reports that "Royal Dutch Shell, the world's top marketer of biofuels, considers using food crops to make biofuels "morally inappropriate" as long as there are people in the world who are starving, an executive said Thursday. Eric Holthusen, a fuels technology manager for the Asia-Pacific region, said the company's research unit, Shell Global Solutions
has developed alternative fuels from renewable resources that use wood chips and plant waste rather than food crops that are typically used to make the fuels". A reasonable stand until we question whether cane sugar even deserves to be defined as a food, taking it outside of moral scrutiny. Let's try an analogy to test that idea. Is it ok to grow sugar maple for fermentable wood chips, but not for maple syrup? Didn't think so. If there is a drawn out moral struggle, it will be over corn and beet growing acreage.
In earth's northern temperate zone, where oil per-capita is consumption is highest, there are plenty of marginal croplands and rock strewn hillsides suitable for productive aspen stands (as pictured) or similar species of trees or woody shrubs, making the moral and the practical delineation of this idea imminently practical for large scale fuel production. Non-cropland is much cheaper to control or manage. Targeting non-food biomass as a feedstock, then, is Just what we'd expect from Shell if they'd done their scenario thinking around business parameters. The morality statement, above, would be consistent with that, but not the only driver.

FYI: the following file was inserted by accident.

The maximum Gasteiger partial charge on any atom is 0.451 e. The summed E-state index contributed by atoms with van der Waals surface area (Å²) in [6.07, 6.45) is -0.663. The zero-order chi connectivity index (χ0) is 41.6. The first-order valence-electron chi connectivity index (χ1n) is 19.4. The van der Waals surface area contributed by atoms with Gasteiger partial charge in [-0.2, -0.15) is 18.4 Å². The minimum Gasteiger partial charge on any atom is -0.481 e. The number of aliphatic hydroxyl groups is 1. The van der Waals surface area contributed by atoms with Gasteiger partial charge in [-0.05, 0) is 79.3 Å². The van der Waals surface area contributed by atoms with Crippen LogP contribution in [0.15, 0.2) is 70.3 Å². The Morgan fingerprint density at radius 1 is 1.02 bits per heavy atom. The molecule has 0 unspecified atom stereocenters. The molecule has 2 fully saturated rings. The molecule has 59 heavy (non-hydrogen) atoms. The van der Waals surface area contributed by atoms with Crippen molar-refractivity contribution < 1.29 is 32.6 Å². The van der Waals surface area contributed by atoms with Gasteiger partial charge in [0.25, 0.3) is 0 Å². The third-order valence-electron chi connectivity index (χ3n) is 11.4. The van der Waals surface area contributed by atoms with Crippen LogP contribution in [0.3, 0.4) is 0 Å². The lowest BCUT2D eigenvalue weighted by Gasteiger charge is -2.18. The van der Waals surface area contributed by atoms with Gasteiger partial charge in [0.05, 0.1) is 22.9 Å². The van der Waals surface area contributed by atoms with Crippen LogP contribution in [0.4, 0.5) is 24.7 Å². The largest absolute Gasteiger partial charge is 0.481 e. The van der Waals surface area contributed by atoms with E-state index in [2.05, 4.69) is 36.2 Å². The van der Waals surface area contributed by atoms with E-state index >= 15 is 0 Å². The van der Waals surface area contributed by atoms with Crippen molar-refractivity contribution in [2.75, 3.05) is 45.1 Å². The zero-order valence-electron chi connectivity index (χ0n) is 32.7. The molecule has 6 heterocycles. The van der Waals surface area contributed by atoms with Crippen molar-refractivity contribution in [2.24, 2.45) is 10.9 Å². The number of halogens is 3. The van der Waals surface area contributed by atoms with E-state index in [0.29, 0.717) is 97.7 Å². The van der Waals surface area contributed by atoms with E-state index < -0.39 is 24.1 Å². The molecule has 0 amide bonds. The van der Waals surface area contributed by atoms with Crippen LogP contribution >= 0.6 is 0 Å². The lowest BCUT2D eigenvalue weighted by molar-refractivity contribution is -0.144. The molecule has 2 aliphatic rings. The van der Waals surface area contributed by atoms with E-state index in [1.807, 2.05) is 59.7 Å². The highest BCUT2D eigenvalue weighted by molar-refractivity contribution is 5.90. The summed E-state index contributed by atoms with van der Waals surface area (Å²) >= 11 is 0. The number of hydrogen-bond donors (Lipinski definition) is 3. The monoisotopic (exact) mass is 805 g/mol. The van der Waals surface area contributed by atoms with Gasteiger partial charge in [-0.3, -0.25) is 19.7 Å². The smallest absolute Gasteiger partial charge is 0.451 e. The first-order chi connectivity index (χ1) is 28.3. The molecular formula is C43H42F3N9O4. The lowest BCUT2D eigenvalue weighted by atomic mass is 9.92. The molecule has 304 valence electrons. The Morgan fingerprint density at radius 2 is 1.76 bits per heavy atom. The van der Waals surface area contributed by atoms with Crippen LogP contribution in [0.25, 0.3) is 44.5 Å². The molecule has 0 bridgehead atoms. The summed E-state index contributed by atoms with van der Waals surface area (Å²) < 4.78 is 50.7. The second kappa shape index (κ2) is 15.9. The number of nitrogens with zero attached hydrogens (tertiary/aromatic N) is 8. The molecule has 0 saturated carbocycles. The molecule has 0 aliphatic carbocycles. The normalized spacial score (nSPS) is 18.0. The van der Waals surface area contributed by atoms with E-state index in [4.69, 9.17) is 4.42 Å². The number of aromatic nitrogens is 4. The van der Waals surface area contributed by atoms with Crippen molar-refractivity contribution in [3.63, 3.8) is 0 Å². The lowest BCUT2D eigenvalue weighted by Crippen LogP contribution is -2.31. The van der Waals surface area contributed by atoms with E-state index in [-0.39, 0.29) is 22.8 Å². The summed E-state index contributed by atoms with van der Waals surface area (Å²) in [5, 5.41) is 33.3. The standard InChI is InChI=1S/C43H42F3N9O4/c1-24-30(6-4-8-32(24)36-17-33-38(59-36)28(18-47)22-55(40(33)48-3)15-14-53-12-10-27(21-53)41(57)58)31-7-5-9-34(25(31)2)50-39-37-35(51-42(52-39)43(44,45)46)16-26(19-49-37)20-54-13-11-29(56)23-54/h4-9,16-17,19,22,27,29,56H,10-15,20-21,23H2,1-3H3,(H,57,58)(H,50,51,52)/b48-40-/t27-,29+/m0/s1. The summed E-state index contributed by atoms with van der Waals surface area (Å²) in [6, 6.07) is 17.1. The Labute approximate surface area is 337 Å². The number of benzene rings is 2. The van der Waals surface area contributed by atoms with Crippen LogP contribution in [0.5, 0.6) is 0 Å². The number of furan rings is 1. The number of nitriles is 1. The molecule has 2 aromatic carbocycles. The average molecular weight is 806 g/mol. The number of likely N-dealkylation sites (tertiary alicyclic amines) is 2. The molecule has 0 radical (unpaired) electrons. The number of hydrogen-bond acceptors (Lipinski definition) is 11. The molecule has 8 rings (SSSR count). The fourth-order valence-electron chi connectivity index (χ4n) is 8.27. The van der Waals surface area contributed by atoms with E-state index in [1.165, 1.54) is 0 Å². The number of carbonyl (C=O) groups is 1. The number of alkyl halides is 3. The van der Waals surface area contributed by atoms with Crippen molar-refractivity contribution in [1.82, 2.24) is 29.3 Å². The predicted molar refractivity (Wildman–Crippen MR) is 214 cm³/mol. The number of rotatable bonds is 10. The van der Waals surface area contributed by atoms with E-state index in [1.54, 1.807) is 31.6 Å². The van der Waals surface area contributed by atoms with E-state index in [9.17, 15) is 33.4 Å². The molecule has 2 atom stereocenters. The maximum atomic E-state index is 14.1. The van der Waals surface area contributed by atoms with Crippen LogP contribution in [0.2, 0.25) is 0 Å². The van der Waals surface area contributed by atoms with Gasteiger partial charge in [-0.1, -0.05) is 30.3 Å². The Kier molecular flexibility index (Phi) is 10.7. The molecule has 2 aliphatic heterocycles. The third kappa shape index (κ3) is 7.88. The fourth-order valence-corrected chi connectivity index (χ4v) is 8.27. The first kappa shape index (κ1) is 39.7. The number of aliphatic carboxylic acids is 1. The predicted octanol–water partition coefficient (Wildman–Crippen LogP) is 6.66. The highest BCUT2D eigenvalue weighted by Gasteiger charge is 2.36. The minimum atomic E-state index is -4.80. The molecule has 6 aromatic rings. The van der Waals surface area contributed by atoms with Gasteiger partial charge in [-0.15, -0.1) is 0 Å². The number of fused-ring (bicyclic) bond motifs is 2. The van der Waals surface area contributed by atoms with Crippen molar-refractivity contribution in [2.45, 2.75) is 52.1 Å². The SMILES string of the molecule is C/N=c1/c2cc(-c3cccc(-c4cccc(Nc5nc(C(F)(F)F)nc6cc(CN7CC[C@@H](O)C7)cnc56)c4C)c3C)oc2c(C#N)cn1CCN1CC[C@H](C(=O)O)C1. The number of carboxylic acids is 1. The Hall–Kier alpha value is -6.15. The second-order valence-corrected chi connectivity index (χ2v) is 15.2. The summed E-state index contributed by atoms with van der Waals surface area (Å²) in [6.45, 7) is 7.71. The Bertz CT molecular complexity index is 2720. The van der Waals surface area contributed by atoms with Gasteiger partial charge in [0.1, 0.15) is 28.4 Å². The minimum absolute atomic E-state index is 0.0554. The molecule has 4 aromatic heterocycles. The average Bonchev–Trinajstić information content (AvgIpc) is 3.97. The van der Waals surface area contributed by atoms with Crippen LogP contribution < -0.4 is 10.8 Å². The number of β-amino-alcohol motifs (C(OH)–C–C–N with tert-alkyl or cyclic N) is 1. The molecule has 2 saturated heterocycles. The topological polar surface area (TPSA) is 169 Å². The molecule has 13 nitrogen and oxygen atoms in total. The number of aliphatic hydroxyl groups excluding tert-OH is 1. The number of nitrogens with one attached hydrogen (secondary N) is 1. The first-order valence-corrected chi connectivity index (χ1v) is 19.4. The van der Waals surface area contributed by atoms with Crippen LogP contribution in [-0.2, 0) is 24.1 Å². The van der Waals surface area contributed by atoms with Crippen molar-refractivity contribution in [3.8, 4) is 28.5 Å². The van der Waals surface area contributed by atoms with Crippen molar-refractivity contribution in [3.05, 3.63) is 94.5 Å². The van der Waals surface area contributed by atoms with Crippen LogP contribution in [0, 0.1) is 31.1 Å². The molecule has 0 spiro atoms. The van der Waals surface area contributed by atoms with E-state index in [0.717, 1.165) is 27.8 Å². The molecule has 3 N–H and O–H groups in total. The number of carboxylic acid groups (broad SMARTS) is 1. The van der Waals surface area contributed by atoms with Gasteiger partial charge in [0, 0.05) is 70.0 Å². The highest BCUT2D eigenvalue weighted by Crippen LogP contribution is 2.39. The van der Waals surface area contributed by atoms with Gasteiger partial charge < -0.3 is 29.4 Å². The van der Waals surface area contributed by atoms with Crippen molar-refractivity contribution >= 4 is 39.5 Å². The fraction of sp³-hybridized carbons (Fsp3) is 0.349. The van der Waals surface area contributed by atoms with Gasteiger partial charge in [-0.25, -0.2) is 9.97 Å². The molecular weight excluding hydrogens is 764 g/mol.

We should also consider other possible motivations for the Shell representative's statement. Perhaps a bit more time would help to make a proprietary biomass-to-ethanol process work out? Perhaps an argument is needed to spread government incentives for ethanol production around more fairly, benefiting more than just the agricultural sector?
Put all these ideas together and we see the makings of a sustainable fuel system in early design stage.
ZDNet News reports that "Royal Dutch Shell, the world's top marketer of biofuels, considers using food crops to make biofuels "morally inappropriate" as long as there are people in the world who are starving, an executive said Thursday. Eric